Say goodbye to the summer grilling season and turn up the heat with this habanero-infused sauce.

If you think Chef Jeannette is kidding about the “fiery” in the title of this recipe, let me alert you: she’s not. This is hot stuff, largely thanks to the intense flavor and spice of the habanero pepper, one of the strongest types of chili pepper. (Chili peppers are themselves a member of the Capsicum genus, which means they’re filled with capsaicin, the pain-killing, metabolism-boosting ingredient that makes them so fiery as well as so good for you!)

The thing about making your own BBQ sauce is that you control what goes in there—no artificial ingredients, much less sugar than the store-bought kind, and no high-fructose corn syrup, which most commercial BBQ sauces are loaded with. There’s nothing here but top-quality, high-flavor, fresh ingredients. And seriously folks, this sauce, in Chef Jeannette’s words, is kickin’. So use caution. Only the brave need apply! —Dr. Jonny

Featured ingredient: Blackstrap Molasses

I’m often asked if there are any sweeteners that are actually good for you. One that always comes to mind is blackstrap molasses.

Molasses is a byproduct of sugar refining that contains all the nutrients from the raw sugarcane plant. Since the roots of sugarcane grow very deep, they are able to receive a pretty broad range of minerals and trace elements that are usually lacking in the topsoil. During the refining process, sugarcane plants are boiled to a syrup from which the crystals are extracted. Then they’re boiled two more times, both of which produce molasses. Each successive boiling produces a molasses with less sugar. Blackstrap molasses comes from the third (and final) boiling and has the least amount of sugar of the three boils—but more of the vitamins, minerals, and trace elements found naturally in the sugarcane plant.

Blackstrap molasses is very dark and has a robust, somewhat bitter flavor. It’s used in a variety of dishes as a sweetener and coloring agent. It’s also widely accepted as a “health food.” It can be used in any number of recipes and is particularly suitable for gingersnaps, soy-based sauces, licorice, canned baked beans, and—homemade BBQ sauces!

Blackstrap molasses is a very good source of iron, potassium, calcium, and magnesium, and an excellent source of manganese and copper. It also contains a small amount of the cancer-fighting mineral selenium. There are all sorts of claims about the health benefits of taking blackstrap molasses as a nutritional supplement, some of which are far-fetched. But where there’s that much smoke, there’s probably a fire somewhere, and there’s no doubt that this sweet staple is packed with health-promoting nutrients.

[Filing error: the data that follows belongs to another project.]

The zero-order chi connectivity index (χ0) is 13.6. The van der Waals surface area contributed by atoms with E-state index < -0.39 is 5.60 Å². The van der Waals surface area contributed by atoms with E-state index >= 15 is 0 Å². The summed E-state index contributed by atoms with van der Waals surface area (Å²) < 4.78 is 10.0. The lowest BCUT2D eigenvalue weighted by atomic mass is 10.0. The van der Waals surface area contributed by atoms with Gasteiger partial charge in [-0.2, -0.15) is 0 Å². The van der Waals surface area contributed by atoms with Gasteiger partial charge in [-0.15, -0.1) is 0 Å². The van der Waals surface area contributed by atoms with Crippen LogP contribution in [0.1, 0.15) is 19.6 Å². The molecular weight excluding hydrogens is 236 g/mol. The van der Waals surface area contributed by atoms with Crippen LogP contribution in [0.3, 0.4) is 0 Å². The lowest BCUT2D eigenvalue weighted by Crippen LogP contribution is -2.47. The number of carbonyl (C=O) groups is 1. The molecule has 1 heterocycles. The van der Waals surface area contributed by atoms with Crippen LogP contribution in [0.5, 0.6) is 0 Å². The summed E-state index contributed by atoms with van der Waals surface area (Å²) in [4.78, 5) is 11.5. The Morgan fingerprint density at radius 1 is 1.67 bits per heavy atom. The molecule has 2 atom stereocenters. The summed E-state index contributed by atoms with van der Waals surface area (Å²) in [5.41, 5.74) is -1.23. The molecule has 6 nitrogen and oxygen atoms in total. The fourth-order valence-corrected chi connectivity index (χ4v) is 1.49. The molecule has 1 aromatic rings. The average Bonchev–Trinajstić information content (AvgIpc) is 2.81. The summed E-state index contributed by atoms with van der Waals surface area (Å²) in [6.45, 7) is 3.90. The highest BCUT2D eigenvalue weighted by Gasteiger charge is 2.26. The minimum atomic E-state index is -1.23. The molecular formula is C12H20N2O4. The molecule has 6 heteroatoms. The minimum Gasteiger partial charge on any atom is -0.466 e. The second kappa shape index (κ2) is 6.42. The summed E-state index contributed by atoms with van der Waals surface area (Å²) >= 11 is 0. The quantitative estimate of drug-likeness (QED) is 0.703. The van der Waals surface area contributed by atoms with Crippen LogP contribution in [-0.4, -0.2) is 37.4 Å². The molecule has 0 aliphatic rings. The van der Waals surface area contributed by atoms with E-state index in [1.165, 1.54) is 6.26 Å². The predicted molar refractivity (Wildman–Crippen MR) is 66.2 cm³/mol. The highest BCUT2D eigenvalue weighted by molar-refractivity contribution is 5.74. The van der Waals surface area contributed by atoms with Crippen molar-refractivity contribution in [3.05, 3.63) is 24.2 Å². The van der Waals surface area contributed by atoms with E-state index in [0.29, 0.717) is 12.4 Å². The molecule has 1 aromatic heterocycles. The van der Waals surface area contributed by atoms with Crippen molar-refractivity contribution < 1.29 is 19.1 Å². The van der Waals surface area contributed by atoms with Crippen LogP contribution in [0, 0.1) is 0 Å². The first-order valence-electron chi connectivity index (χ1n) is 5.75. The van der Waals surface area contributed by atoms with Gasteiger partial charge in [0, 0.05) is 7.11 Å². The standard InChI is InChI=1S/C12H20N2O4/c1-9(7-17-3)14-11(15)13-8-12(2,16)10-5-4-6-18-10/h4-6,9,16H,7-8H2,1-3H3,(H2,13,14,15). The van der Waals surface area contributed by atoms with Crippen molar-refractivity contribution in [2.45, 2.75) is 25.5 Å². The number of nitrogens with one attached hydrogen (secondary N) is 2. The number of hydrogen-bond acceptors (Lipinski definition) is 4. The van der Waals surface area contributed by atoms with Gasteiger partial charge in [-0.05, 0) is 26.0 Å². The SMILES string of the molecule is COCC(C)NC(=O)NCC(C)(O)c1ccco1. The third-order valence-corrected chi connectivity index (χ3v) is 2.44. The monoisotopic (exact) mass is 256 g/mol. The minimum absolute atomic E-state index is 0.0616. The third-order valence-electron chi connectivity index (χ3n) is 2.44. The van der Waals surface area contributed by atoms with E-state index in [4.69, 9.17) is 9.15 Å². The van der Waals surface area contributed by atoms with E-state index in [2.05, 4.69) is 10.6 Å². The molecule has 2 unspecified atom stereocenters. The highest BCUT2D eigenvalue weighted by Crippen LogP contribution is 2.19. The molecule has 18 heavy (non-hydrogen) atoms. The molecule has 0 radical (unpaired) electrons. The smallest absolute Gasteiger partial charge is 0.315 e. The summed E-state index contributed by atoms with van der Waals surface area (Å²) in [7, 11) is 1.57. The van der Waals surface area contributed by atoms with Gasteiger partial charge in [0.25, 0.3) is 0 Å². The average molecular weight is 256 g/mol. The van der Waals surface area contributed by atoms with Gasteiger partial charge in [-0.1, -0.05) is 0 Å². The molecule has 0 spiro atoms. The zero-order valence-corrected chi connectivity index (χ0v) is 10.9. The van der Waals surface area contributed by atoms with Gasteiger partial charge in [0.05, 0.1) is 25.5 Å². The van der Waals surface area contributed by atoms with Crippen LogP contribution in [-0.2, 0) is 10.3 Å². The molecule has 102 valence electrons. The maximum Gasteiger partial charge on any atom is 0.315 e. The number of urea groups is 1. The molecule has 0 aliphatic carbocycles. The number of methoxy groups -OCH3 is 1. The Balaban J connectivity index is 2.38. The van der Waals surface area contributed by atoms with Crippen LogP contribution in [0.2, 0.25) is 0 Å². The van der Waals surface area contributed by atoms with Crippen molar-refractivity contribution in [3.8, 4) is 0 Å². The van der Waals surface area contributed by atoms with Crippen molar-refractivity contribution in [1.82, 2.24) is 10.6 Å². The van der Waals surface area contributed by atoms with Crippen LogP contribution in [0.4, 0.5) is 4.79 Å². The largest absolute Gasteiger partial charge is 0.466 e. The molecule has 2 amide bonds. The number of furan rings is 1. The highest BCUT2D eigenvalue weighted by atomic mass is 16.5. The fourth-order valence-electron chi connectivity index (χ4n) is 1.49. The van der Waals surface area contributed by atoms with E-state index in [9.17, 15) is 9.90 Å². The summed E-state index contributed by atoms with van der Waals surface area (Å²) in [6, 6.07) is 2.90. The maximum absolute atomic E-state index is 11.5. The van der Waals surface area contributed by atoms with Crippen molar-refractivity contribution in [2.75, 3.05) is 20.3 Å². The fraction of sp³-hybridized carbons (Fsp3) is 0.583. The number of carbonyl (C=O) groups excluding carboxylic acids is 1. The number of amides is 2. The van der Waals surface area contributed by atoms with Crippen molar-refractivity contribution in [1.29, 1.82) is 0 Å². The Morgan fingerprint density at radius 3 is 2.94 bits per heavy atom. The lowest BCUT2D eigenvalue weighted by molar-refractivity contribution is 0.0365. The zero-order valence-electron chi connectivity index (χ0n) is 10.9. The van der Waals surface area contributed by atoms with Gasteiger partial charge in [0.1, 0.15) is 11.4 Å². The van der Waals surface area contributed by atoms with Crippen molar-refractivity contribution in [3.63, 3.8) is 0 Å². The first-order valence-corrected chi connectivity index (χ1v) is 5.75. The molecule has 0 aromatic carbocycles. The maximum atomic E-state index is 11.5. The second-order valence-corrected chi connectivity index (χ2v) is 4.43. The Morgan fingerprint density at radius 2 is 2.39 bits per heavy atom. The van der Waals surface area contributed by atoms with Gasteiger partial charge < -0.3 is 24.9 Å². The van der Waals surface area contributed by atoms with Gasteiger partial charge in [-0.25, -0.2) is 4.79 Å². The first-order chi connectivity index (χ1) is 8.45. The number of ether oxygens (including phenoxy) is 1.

To my taste buds, blackstrap molasses is wonderfully delicious and rich, and a nutrient-dense sweetener that I feel good about recommending for most people. Best bet: Look for unsulfured blackstrap molasses from organic sugar.

Notes from The Clean Food Coach

The slow cooker method really helps develop the flavors of this sauce, but if you don’t have a small one, you can prepare this recipe on the stovetop. After the garlic has cooked, sprinkle the Sucanat evenly over the onion mixture to melt it. Add the remaining ingredients, bring to a simmer, lower heat to medium, and cook for about 15 minutes until it thickens and gets a little glossy. Watch liquid level while simmering and stir in a little more broth or water if it gets too thick. Cool and purée until smooth.

  • Makes about 2 cups (6 servings)Servings

Ingredients

  • 1 Tbs. coconut oil 
  • 1 large yellow onion, finely diced
  • 6 garlic cloves, minced
  • 1 habanero pepper, seeded and finely chopped (or more, to taste) 
  • ¾ cup vegetable broth (or water)
  • ½ cup raw apple cider vinegar
  • ½ cup fresh-squeezed lime juice
  • 1 6-oz. can tomato paste
  • ¼ cup Sucanat (or packed brown sugar or monk fruit, for a no-added-sugar option)
  • 3 Tbs. dark rum
  • 2 Tbs. blackstrap molasses
  • 1 Tbs. Dijon mustard
  • 1 Tbs. Worcestershire sauce 
  • ¾ tsp. salt
  • ½ tsp. dried thyme

Preparation

  1. Heat oil in large skillet over medium high heat. Add onion, and cook about 4 minutes, until starting to soften. Add garlic, and cook 30 seconds.
  2. Remove from heat and transfer contents to a small slow cooker (1-1½ quarts). Stir in remaining ingredients from habanero through thyme, and mix well.
  3. Cover, and cook on high 1½–2 hours until mixture comes to a simmer. Remove insert, stir well, recover, and let sit about 1 hour. Purée cooled sauce until smooth (an immersion blender works well for this). Transfer to storage container and keep refrigerated for up to 2 weeks.

Nutrition Information

  • Calories: 130
  • Carbohydrate Content: 23 g
  • Fat Content: 2.5 g
  • Fiber Content: 1 g
  • Protein Content: 2 g
  • Saturated Fat Content: 2 g
  • Sodium Content: 690 mg
  • Sugar Content: 16 g
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